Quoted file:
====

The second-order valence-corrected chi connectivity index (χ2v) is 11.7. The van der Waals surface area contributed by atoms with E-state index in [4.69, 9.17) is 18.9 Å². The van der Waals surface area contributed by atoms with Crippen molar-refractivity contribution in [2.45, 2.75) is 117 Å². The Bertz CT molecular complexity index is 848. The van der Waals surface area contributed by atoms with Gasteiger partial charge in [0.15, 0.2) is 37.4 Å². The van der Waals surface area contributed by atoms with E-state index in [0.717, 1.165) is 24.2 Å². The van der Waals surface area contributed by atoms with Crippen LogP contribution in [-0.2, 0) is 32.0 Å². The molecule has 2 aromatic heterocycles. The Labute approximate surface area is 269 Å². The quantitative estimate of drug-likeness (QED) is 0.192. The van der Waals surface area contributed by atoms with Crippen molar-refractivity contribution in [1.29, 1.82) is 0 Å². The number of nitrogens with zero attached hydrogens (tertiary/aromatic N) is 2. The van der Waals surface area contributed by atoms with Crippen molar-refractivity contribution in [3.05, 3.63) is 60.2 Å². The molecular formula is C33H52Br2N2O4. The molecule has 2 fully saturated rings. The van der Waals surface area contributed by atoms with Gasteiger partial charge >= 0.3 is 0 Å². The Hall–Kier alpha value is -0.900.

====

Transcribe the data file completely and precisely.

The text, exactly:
The second-order valence-corrected chi connectivity index (χ2v) is 11.7. The van der Waals surface area contributed by atoms with E-state index in [4.69, 9.17) is 18.9 Å². The van der Waals surface area contributed by atoms with Crippen molar-refractivity contribution in [2.45, 2.75) is 117 Å². The Bertz CT molecular complexity index is 848. The van der Waals surface area contributed by atoms with Gasteiger partial charge in [0.15, 0.2) is 37.4 Å². The van der Waals surface area contributed by atoms with E-state index in [0.717, 1.165) is 24.2 Å². The van der Waals surface area contributed by atoms with Crippen LogP contribution in [-0.2, 0) is 32.0 Å². The molecule has 2 aromatic heterocycles. The Labute approximate surface area is 269 Å². The quantitative estimate of drug-likeness (QED) is 0.192. The van der Waals surface area contributed by atoms with Crippen molar-refractivity contribution in [1.29, 1.82) is 0 Å². The number of nitrogens with zero attached hydrogens (tertiary/aromatic N) is 2. The van der Waals surface area contributed by atoms with Crippen molar-refractivity contribution in [3.05, 3.63) is 60.2 Å². The molecular formula is C33H52Br2N2O4. The molecule has 2 fully saturated rings. The van der Waals surface area contributed by atoms with Gasteiger partial charge >= 0.3 is 0 Å². The Hall–Kier alpha value is -0.900.